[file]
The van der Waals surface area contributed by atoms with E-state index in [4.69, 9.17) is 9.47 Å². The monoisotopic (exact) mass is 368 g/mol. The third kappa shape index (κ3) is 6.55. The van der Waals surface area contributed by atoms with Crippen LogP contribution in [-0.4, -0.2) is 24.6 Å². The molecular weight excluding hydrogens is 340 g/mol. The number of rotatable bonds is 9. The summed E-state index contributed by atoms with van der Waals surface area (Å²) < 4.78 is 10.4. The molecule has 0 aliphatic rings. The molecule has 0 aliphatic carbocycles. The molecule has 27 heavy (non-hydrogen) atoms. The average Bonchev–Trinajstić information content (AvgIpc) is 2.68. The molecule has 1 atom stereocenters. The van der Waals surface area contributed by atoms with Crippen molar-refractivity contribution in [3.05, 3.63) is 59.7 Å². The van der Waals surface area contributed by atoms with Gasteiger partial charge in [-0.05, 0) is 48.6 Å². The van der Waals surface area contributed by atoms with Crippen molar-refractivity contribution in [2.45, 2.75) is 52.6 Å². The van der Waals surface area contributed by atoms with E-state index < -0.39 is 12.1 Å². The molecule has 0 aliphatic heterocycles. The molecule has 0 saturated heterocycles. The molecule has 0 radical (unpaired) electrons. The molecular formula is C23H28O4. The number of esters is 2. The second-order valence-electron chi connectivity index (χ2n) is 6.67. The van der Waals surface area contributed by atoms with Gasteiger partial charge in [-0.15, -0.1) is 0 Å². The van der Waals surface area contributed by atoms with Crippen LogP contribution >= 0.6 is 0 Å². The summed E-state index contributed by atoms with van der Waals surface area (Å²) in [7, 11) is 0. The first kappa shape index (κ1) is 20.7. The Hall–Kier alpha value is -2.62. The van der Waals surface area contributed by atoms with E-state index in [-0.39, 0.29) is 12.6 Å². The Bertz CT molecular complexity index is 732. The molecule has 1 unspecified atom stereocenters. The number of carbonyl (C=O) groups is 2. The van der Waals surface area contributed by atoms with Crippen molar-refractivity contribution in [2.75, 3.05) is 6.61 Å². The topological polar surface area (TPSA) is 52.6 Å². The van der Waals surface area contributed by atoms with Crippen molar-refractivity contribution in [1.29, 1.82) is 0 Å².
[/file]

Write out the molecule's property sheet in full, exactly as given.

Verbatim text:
The van der Waals surface area contributed by atoms with E-state index in [4.69, 9.17) is 9.47 Å². The monoisotopic (exact) mass is 368 g/mol. The third kappa shape index (κ3) is 6.55. The van der Waals surface area contributed by atoms with Crippen LogP contribution in [-0.4, -0.2) is 24.6 Å². The molecular weight excluding hydrogens is 340 g/mol. The number of rotatable bonds is 9. The summed E-state index contributed by atoms with van der Waals surface area (Å²) < 4.78 is 10.4. The molecule has 0 aliphatic rings. The molecule has 0 aliphatic carbocycles. The molecule has 27 heavy (non-hydrogen) atoms. The average Bonchev–Trinajstić information content (AvgIpc) is 2.68. The molecule has 1 atom stereocenters. The van der Waals surface area contributed by atoms with Crippen molar-refractivity contribution in [3.05, 3.63) is 59.7 Å². The van der Waals surface area contributed by atoms with Gasteiger partial charge in [-0.05, 0) is 48.6 Å². The van der Waals surface area contributed by atoms with Crippen molar-refractivity contribution in [2.45, 2.75) is 52.6 Å². The van der Waals surface area contributed by atoms with E-state index < -0.39 is 12.1 Å². The molecule has 0 aliphatic heterocycles. The molecule has 0 saturated heterocycles. The molecule has 0 radical (unpaired) electrons. The molecular formula is C23H28O4. The number of esters is 2. The second-order valence-electron chi connectivity index (χ2n) is 6.67. The van der Waals surface area contributed by atoms with Gasteiger partial charge in [-0.15, -0.1) is 0 Å². The van der Waals surface area contributed by atoms with Crippen LogP contribution >= 0.6 is 0 Å². The summed E-state index contributed by atoms with van der Waals surface area (Å²) in [7, 11) is 0. The first kappa shape index (κ1) is 20.7. The Hall–Kier alpha value is -2.62. The van der Waals surface area contributed by atoms with E-state index in [-0.39, 0.29) is 12.6 Å². The Bertz CT molecular complexity index is 732. The molecule has 1 unspecified atom stereocenters. The number of carbonyl (C=O) groups is 2. The van der Waals surface area contributed by atoms with Crippen molar-refractivity contribution in [2.75, 3.05) is 6.61 Å². The topological polar surface area (TPSA) is 52.6 Å². The van der Waals surface area contributed by atoms with Crippen molar-refractivity contribution in [1.29, 1.82) is 0 Å².